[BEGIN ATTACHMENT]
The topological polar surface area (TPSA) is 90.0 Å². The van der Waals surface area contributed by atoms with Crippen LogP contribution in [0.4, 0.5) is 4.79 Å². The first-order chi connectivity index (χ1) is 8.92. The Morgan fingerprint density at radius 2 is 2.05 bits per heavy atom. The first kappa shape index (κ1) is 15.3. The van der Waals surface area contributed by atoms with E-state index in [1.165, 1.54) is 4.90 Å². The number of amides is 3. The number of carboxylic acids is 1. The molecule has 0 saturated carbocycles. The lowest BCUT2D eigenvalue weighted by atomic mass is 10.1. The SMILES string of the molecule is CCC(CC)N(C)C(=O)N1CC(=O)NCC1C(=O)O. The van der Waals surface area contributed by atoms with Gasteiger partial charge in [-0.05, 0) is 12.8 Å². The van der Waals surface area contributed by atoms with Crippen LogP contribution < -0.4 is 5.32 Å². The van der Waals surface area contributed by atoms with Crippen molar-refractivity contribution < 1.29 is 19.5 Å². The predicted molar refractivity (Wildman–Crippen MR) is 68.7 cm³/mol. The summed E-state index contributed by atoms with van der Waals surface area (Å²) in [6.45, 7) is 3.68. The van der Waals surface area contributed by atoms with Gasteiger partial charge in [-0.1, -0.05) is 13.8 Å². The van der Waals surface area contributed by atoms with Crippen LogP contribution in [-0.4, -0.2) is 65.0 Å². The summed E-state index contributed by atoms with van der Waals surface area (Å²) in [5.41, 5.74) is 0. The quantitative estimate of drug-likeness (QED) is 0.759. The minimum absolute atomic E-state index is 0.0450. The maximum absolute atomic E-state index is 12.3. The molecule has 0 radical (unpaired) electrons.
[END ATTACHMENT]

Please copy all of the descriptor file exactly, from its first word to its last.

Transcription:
The topological polar surface area (TPSA) is 90.0 Å². The van der Waals surface area contributed by atoms with Crippen LogP contribution in [0.4, 0.5) is 4.79 Å². The first-order chi connectivity index (χ1) is 8.92. The Morgan fingerprint density at radius 2 is 2.05 bits per heavy atom. The first kappa shape index (κ1) is 15.3. The van der Waals surface area contributed by atoms with E-state index in [1.165, 1.54) is 4.90 Å². The number of amides is 3. The number of carboxylic acids is 1. The molecule has 0 saturated carbocycles. The lowest BCUT2D eigenvalue weighted by atomic mass is 10.1. The SMILES string of the molecule is CCC(CC)N(C)C(=O)N1CC(=O)NCC1C(=O)O. The van der Waals surface area contributed by atoms with Gasteiger partial charge in [-0.05, 0) is 12.8 Å². The van der Waals surface area contributed by atoms with Crippen LogP contribution < -0.4 is 5.32 Å². The van der Waals surface area contributed by atoms with Crippen molar-refractivity contribution < 1.29 is 19.5 Å². The predicted molar refractivity (Wildman–Crippen MR) is 68.7 cm³/mol. The summed E-state index contributed by atoms with van der Waals surface area (Å²) in [6.45, 7) is 3.68. The van der Waals surface area contributed by atoms with Gasteiger partial charge in [-0.1, -0.05) is 13.8 Å². The van der Waals surface area contributed by atoms with Crippen LogP contribution in [-0.4, -0.2) is 65.0 Å². The summed E-state index contributed by atoms with van der Waals surface area (Å²) in [5.41, 5.74) is 0. The quantitative estimate of drug-likeness (QED) is 0.759. The minimum absolute atomic E-state index is 0.0450. The maximum absolute atomic E-state index is 12.3. The molecule has 0 radical (unpaired) electrons.